• Online and Free. Information is not meaningfully public if it is not available on the Internet at no charge, or at least no more than the marginal cost of reproduction. It should also be findable.
  • Permanent. Data should be made available at a stable Internet location indefinitely and in a stable data format for as long as possible.

We take a privacy-conscious approach when handling Benchmark data.

Timeline

  • August 10th: public beta; a test run to verify if everything works. Send feedback to devtalk.blender.org.
  • September: first official release.

Credits

The project has been developed by the team at Blender: Brecht van Lommel, Dan MacGrath, Francesco Siddi, Markus Ritberger, Pablo Vazquez, Sybren Stüvel and Sergey Sharybin.This project was commissioned by Ton Roosendaal, chairman Blender Foundation.

August 09, 2018

Blender at SIGGRAPH 2018

SIGGRAPH is the largest annual conference for  computer graphics. Since 1999, Blender has had a presence there every year. This year’s edition is in Vancouver – 11 to 16 August.

Blender will take part in the following events:

Foundation and Community Meeting

Ton Roosendaal. Sunday 2 PM, Room Pan Pacific Hotel, Pacific Rim 2

Blender Spotlight

David Andrade & Ton Roosendaal. Sunday 3.30 PM, Room Pan Pacific Hotel, Pacific Rim 2

AMD Booth Theater

Mike Pan. Tuesday, 3-4 PM, Cycles production rendering. Wednesday 2-3 PM, EEVEE real-time 3D in Blender 2.8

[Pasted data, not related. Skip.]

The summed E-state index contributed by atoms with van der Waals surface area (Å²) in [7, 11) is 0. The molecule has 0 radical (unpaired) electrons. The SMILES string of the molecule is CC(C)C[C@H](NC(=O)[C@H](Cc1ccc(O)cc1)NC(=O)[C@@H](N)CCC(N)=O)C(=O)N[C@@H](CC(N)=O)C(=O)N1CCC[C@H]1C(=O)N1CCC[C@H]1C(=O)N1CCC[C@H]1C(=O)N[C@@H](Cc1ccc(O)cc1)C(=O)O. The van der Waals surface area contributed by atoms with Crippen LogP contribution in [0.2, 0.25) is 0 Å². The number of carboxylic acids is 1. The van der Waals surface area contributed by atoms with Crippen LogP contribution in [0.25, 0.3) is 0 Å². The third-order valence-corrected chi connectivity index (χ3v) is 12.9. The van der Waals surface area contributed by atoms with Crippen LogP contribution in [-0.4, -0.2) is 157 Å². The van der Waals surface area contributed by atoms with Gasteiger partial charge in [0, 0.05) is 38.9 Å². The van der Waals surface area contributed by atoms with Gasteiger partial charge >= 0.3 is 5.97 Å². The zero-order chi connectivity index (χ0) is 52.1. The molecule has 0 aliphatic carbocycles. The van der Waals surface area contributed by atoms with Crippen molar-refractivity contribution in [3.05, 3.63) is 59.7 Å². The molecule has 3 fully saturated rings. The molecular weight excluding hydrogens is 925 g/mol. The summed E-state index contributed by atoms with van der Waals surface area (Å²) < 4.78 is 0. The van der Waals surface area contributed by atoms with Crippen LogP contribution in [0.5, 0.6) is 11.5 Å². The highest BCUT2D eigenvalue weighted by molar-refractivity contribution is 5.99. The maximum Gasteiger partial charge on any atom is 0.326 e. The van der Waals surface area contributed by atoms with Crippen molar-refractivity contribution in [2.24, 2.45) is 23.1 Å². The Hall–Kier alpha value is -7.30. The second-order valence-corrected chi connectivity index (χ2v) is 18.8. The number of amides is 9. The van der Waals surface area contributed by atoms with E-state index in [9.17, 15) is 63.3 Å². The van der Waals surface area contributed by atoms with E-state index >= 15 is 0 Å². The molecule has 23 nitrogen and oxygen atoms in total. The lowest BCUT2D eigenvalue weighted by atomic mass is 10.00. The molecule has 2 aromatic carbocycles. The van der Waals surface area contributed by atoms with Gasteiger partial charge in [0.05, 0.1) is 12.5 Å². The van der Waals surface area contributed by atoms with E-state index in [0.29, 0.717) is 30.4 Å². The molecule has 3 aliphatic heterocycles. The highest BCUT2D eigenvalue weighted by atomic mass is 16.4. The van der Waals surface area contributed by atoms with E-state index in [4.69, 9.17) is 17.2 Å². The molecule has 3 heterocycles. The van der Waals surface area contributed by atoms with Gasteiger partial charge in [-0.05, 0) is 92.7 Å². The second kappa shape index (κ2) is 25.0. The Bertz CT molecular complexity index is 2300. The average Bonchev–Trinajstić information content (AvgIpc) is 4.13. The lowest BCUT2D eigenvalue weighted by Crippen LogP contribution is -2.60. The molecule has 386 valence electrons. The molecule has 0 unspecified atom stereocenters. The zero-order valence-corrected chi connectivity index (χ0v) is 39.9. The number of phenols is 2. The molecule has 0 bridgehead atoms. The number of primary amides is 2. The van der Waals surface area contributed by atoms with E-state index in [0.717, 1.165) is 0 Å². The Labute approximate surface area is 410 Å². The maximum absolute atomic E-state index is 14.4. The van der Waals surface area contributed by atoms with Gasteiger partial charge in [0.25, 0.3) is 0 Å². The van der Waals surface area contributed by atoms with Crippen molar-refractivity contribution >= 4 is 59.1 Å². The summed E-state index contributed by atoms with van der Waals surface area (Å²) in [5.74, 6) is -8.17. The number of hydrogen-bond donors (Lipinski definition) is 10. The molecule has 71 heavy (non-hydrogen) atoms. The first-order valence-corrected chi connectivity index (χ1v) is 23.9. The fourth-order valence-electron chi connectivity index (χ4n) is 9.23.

August Hailstorm

We're still not getting the regular thunderstorms one would normally expect in the New Mexico monsoon season, but at least we're getting a little relief from the drought.

Last Saturday we had a fairly impressive afternoon squall. It only lasted about ten minutes but it dumped over an inch of rain and hail in that time. ("Over an inch" means our irritating new weather station stopped recording at exactly 1.0 even though we got some more rain after that, making us suspect that it has some kind of built-in "that can't be right!" filter. It reads in hundredths of an inch and it's hard to believe that we didn't even get another .01 after that.)

{Pile of hailstones on our deck} It was typical New Mexico hail -- lentil-sized, not like the baseballs we heard about in Colorado Springs a few days later that killed some zoo animals. I hear this area does occasionally get big hailstones, but it's fortunately rare.

There was enough hail on the ground to make for wintry snow scenes, and we found an enormous pile of hailstones on our back deck that persisted through the next day (that deck is always shady). Of course, the hail out in the yard disappeared in under half an hour once the New Mexico sun came out.